Starred Review. [Signature]Reviewed by William T. VollmannThe focus of this novel is extremism. It tells the tale of two Kashmiri villages whose inhabitants gradually get caught up in communal violence. As we know from Yugoslavia, hatred takes on especially horrific manifestations when neighbors turn against each other. The neighbors to whom Rushdie introduces us are memorable and emblematic characters, especially his protagonists, the Hindu dancer Boonyi Kaul and her childhood sweetheart, Shalimar the clown, son of a Muslim family. Their passion becomes a marriage solemnized by both Hindu and Muslim rites, but as conflict heats up, Boonyi seduces the American ambassador. The resulting transformation of Shalimar into a terrorist is easily the most impressive achievement of the book, and here one must congratulate Rushdie for having made artistic capital out of his own suffering, for the years he spent under police protection, hunted by zealots, have been poured into the novel in ways which ring hideously true. Bit by bit, Shalimar becomes a figure of supernatural menace.The life of the ambassador, Max Ophuls, is also brilliantly invented. In a series of highly effective set pieces—Nazi-occupied Strasbourg, where he failed to persuade his principled parents to save the books they published, not to mention themselves, from the flames (the family was Jewish); southern France, where his exploits on behalf of the Resistance were so colorful that I would spoil the reader's pleasure if I betrayed them; England, where a glamorous wartime romance led him into his only marriage—the author builds our sympathy for the man who (with her connivance) ruins Boonyi's life and sets in motion Shalimar's destiny.Now for the novel's defects: Rushdie's female characters are generally less plausible than the male ones. When he is describing Kashmir's good old days of communal tolerance, he too frequently takes refuge in slapstick. His depiction of Los Angeles relies so much on references to popular culture that the place becomes a superficial parody of itself. In terms of technique, Rushdie's most irritating tic is the sermonistic parallelism or repetition, but the novel's best passages (not to mention his other great work, Shame) prove him capable of great style.Never mind these flaws. Shalimar the Clown is a powerful parable about the willing and unwilling subversion of multiculturalism. And for those readers who even in this post-September-eleventh continue to cling to American narcissism, the parable grows more urgently pointed: Ophuls and Boonyi conceive a daughter, who is taken away at birth and in due time becomes a beautiful, troubled, privileged ignoramus in Los Angeles. About Shalimar the clown, her mother's husband, she doesn't have a clue. Is that her fault? Is it our fault that we never paid much attention to the rest of the world? But one day, without any warning, two planes smashed into the Twin Towers, and now (wake up and run!) Shalimar the clown has arrived in Los Angeles. (On sale Sept. 6)Vollmann's most recent novel is Europe Central (Viking).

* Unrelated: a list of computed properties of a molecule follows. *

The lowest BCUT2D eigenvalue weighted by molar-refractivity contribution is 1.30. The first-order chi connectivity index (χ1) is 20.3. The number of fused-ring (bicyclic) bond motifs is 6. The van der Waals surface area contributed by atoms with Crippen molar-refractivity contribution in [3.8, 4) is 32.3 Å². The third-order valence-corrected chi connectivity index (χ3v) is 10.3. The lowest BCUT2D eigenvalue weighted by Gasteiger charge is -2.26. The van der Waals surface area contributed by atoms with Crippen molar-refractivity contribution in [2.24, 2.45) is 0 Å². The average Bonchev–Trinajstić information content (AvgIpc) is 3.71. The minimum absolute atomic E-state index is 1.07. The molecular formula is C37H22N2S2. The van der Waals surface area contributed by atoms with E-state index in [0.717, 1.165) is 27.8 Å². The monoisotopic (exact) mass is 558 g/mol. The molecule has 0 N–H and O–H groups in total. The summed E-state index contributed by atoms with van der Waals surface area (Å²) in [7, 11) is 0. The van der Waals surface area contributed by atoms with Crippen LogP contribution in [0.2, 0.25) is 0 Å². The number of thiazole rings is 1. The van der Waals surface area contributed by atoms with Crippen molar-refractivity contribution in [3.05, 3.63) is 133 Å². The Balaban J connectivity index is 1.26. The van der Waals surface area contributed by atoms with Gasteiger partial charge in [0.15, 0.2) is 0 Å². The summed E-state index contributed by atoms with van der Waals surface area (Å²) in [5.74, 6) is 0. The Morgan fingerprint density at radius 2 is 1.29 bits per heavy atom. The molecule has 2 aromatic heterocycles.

Copyright © Reed Business Information, a division of Reed Elsevier Inc. All rights reserved.

From Bookmarks Magazine

Like some of the post-9/11 literature, Shalimar delves deep into the roots of terrorism and explores the turmoil generated by different faiths and cultures attempting to coexist. How can nations, Rushdie asks, go from near-peaceful ethnic and religious acceptance to violent conflict within a mere generation? Critics agree that Rushdie has brilliantly unraveled the construction of terrorists: some of them fight for ideas; others fight to fulfill vows or, if they are men, to reclaim their wives.

Shalimar is at once a political thriller, folk tale, slapstick comedy, wartime adventure, and work of science fiction, pop culture, and magical realism. In shimmering (if sometimes baroque) language, Rushdie invokes clever satire and imaginative wordplay. Yet, despite its diverse genres and styles, Shalimar is, at heart, a story of love, honor, and revenge—and the global consequences of such emotions and actions. Critics particularly praised Rushdie’s shocking description of Shalimar’s transformation into a cold-blooded Islamic terrorist, from his participation in training camps to forced humiliations before Taliban leaders. Similarly, wrenching descriptions of pre- and post-war Kashmir, his homage to a paradise lost, confirm Rushdie’s brilliant powers of observation and keen social insight. Some reviewers felt that some characters lacked psychological depth or complete plausibility, or were too allegorical, but most described Shalimar as convincingly real—too real, even.

In the 21st century, Shalimar’s painful, terrifying themes are both fantastical and devastatingly real. To evidence otherwise, Rushdie offers a note of cautious optimism: people can work out their differences if left alone by ideologues or fanatics. Shalimar provides a timely, ultimately idealistic, message for our times.